Uhmm, I know that paragraph - and I agree with it. This is the sort of subject i'd normally love to discuss but am still... adjusting, yes, good word. Oof. So maybe some other time. Hell.

July 7, 2007 at 7:10:00 p.m. GMT+2  
Blogger Pacian said...

If you wanted to make the point better, you needed only to mention that a butterfly shares 100% of the genes of a catterpillar.

My point was that I don't see that the general thrust of your argument is from a Selfish Gene perspective, just from an evolutionary standpoint. Although I think that EvoPsych is usually on shaky ground. We hardly have a good idea of what our psychology is like in the present (eg. what is nature and what is nurture), so trying to figure out how it evolved seems foolhardy to me, especially without anything like the equivalent of the fossil and DNA records that we have to corroborate (or refute) ideas concerning the evolution of our bodies. In a million years, EvoPsych may have better luck, because they can read our blogs and get an idea of how we thought, but it's much harder to get inside the mind of an australopithecus, the internet being much, much slower in those days.

You do touch on something that is interesting from the Selfish Gene perspective, tho. This hypothetical hunter that goes first and dies, is likely to share genes (in the familial sense) with the hunter who goes second and kills the beast, and indeed the other people there who are protected by the two of them. The genes that they share may well include the genes that encouraged the first hunter to sacrifice himself. In this way, a genetic predisposition to giving up one's life for one's loved ones in a time of crisis can propogate throughout a population. But this only makes sense when we consider the genes in question. As a trait in an individual self sacrifice (deceptively) seems like an evolutionary no-go.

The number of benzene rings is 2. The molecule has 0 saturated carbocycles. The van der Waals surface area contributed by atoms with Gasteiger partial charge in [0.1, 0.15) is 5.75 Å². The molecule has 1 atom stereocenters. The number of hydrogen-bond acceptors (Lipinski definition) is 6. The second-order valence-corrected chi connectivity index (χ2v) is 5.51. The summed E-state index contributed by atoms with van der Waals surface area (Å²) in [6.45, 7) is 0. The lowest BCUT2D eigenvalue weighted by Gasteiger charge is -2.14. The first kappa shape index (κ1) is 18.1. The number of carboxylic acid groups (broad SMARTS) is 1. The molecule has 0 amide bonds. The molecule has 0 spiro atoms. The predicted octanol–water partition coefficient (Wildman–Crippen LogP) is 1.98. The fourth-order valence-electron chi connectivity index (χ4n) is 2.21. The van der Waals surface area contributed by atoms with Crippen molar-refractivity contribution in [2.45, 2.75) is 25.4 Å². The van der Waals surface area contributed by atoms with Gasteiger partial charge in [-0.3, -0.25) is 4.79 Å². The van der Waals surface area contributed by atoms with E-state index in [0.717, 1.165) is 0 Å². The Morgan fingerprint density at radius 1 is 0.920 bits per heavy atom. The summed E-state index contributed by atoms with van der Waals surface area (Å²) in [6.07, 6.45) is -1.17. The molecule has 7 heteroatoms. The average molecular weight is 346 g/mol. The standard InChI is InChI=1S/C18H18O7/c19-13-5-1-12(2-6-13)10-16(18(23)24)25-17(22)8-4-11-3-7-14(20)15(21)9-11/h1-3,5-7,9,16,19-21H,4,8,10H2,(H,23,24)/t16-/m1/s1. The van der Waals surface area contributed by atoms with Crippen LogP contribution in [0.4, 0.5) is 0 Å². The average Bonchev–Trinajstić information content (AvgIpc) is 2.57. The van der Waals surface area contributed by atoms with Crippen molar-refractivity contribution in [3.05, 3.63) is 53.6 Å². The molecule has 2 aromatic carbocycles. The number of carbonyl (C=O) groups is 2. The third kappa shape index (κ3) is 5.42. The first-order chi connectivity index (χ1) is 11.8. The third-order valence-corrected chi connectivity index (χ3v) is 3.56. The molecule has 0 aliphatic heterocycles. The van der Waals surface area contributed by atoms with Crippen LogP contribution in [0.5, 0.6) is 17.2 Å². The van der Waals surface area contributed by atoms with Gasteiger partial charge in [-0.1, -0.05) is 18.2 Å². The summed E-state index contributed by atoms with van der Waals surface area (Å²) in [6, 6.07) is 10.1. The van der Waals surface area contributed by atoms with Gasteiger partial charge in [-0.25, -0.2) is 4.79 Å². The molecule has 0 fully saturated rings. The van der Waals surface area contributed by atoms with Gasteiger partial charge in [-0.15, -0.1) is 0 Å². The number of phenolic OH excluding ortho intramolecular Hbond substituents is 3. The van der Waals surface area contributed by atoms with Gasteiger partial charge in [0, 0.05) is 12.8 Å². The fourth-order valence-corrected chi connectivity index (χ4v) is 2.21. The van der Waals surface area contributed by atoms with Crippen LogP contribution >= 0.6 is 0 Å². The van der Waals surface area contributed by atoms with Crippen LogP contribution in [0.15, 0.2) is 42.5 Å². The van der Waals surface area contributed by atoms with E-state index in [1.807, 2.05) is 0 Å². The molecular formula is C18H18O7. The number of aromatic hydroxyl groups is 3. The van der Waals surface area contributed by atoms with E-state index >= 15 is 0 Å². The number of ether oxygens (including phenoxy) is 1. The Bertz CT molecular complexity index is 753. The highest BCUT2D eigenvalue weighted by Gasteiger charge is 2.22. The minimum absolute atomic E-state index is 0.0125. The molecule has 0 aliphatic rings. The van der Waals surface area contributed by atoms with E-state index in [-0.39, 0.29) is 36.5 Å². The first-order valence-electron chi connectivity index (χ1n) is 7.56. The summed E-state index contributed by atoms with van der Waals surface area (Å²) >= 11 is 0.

(Or were you just joking with the brocolli comment? Sorry, I couldn't resist a little text-dump. :-P )

July 8, 2007 at 1:36:00 a.m. GMT+2